Shadows from the past

The Khmer Rouge killed Cambodia's people - and its culture and art. But the light is shining bright again, says Paul Taylor
Click to follow
The Independent Culture

There can't be many capital cities where a buzzy, thriving theatre has sprung up just round the corner from a genocide museum. But given Cambodia's traumatic recent history, Phnom Penh is a place of stark and bizarre juxtapositions.

There can't be many capital cities where a buzzy, thriving theatre has sprung up just round the corner from a genocide museum. But given Cambodia's traumatic recent history, Phnom Penh is a place of stark and bizarre juxtapositions.

The Tuol Seng Museum was once a high school that became, in the Khmer Rouge period (1975-79), the largest centre for detention and torture in the country. Its walls lined with photographs of prisoners, taken before (or after) torture and death, the place now bears chilling witness to the brutal insanity of the regime led by Pol Pot that wiped out 1.6 million Cambodians and systematically eliminated the country's intellectuals and artists.

Traditional crafts and performance skills were in danger of dying along with the practitioners. That is why Sovanna Phum, the theatre nearby, makes such a heartening contrast to the genocide memorial. This warm and welcoming independent association of artists is not just dedicated to reviving and promoting Khmer culture. It wants to experiment with ways of fusing traditional forms with contemporary concerns, of juggling a deep respect for the past with the perceived duty of passing on a living tradition to the future.

Their latest creation, Rousey Dek (Iron Bamboo), is a magical merger of puppetry, circus and dance that makes satirical reference to corruption and ignorance in present-day Cambodia. The show visits Battersea Arts Centre next week as part of the London International Festival of Theatre (Lift). On 21 June, performed outside the Peace Pagoda in Battersea Park, it will be a highlight of Lift's through-the-night Midsummer Eve celebrations.

The co-directors of Sovanna Phum are Delphine Kassem, a small, lively Frenchwoman, and Mann Kosal, a stocky, merrily determined master of the art of shadow puppetry. Kassem arrived in Cambodia in 1992 and taught in the circus department of the Royal University of Fine Arts. "But it was a crazy situation. The students in circus, dance, music and theatre trained every day, but there was nowhere for them to perform. So I decided that I must find a small place where they could grow as artists."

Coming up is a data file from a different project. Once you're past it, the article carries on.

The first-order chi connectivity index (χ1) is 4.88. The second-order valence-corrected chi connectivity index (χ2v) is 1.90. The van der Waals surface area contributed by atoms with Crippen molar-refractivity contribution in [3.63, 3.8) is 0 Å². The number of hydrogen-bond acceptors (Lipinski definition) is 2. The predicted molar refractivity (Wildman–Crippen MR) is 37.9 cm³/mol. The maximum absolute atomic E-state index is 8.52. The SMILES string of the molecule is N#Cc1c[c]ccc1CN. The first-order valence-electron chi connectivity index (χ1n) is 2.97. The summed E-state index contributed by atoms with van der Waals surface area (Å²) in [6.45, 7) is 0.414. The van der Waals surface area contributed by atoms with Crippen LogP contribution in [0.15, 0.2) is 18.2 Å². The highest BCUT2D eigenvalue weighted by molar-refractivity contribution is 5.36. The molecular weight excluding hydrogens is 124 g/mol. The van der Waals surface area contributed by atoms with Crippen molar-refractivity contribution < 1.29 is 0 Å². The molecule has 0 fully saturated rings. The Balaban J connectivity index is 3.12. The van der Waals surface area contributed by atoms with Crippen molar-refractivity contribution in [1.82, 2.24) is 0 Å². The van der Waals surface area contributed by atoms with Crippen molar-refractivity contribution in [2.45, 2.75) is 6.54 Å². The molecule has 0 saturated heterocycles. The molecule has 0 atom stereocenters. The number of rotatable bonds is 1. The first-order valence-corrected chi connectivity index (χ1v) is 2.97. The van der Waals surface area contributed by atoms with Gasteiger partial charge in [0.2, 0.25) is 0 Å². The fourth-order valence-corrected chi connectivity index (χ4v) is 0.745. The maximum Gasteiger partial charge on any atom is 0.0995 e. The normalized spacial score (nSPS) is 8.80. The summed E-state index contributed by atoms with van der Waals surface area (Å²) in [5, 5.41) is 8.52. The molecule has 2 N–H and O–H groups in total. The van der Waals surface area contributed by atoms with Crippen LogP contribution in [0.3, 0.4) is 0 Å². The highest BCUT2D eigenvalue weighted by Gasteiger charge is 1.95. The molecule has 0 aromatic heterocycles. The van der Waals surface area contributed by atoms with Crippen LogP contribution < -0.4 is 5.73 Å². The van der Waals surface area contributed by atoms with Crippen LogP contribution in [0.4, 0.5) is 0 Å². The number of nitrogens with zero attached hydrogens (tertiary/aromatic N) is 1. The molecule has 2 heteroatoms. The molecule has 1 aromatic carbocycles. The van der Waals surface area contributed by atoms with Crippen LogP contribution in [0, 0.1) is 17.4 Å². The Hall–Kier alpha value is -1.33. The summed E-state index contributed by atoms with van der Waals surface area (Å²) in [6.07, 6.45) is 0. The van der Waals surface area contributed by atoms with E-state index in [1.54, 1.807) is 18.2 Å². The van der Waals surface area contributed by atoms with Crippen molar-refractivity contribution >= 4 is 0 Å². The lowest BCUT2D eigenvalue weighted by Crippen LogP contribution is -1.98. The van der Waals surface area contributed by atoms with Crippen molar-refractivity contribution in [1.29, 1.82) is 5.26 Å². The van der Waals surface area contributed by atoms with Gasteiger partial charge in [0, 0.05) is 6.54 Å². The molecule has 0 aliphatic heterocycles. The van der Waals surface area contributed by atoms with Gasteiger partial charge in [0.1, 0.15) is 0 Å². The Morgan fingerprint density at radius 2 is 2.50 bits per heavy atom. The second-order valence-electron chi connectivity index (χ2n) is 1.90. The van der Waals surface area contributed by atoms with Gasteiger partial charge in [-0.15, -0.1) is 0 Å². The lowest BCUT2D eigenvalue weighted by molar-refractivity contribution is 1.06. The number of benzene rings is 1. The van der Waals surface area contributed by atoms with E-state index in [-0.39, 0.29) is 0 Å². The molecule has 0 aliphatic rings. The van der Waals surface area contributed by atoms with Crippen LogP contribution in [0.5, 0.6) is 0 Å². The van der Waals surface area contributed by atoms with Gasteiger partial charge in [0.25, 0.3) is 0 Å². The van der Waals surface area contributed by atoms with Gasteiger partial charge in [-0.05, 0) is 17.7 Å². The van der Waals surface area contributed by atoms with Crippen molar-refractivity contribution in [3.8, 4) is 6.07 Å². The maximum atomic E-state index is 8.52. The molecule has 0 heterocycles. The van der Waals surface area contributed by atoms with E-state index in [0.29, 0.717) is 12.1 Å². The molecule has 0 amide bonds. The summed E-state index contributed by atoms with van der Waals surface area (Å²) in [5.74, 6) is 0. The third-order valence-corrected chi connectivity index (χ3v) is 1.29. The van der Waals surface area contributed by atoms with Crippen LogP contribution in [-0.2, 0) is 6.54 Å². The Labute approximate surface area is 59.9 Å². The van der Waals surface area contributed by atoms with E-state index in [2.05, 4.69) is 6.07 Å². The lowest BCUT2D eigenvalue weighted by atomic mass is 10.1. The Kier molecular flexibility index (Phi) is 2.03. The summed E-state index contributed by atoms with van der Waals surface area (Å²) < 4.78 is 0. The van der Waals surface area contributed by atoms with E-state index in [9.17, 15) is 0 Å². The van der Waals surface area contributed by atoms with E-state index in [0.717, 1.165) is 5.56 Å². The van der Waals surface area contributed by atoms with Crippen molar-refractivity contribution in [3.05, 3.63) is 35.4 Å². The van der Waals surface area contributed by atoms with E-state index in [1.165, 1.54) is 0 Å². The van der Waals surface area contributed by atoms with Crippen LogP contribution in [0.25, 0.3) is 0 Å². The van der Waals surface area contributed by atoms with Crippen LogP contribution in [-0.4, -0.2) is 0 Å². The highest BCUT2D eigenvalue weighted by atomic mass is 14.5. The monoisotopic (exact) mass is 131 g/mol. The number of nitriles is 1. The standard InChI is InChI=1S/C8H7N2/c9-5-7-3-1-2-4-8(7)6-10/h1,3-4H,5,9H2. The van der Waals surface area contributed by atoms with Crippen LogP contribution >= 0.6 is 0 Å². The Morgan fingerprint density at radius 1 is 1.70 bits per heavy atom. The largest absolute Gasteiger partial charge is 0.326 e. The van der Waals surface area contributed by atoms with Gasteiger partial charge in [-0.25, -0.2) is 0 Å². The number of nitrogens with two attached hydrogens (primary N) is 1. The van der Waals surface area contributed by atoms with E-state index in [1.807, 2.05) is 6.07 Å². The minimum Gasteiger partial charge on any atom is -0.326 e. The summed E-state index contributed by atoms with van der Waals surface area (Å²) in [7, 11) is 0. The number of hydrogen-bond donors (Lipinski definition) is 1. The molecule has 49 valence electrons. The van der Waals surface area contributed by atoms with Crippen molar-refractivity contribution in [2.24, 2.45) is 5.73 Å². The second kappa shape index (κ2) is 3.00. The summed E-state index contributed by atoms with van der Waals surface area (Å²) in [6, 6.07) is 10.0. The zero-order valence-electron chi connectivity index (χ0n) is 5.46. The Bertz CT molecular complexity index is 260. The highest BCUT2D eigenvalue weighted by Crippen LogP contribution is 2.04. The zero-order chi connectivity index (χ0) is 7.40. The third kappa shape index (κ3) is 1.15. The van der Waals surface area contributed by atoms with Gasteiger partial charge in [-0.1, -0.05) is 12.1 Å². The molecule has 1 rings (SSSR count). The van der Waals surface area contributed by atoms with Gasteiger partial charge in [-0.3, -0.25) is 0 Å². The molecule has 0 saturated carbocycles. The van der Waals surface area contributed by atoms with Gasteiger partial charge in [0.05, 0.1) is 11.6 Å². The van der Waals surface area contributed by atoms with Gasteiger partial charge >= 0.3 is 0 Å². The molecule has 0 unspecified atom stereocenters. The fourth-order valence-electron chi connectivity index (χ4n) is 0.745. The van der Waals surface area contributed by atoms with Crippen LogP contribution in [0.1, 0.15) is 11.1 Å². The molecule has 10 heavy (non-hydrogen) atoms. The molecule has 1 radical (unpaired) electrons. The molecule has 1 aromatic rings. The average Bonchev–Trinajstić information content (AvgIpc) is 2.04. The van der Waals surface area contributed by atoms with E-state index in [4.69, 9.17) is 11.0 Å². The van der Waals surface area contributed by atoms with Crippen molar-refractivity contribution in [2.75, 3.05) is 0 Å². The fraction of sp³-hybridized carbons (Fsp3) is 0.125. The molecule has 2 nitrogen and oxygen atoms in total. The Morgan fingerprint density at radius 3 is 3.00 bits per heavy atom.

A couple of years later, she joined forces with Mann Kosal, who graduated from the Bassac National Theatre. But he became frustrated with a career where you might get only two opportunities to work each year. Rescue came in the shape of a shadow puppet that he found lying forgotten in a back room. It fascinated him, but it was no easy task to resurrect the skills needed to create these beautiful objects, made from flattened leather that is carved, perforated, dyed, mounted on bamboo sticks and then viewed on either side of a screen.

The title Rousey Dek encapsulates the way the classical and the modern collide in his shows. He also whisks away the barriers between the sacred and secular as puppets from two different traditions (the large Sbaek Tom kind and the smaller, comically jointed Sbaek Touch variety) share the stage. An image of a chained-up man is shown against a background of cupped candles that create a murky radiance. This symbolises the way that the prisoner is in a jail within a jail, for the nation itself is a prison. People in the countryside, Kosal asserts, do not know their rights, which this theatre is helping to rectify by touring the villages with shows that deal with social issues such as HIV/Aids and domestic violence.

I had read in the programme that the name "Sovanna Phum" denotes "Golden Age" and wondered if that suggested a kind of paradise lost. "No," says Kassem, crooking an amused eyebrow, "not lost. We're here."

BAC (020-7223 2223) 17-19 June; Battersea Park (020-7863 8012) 21 June

Comments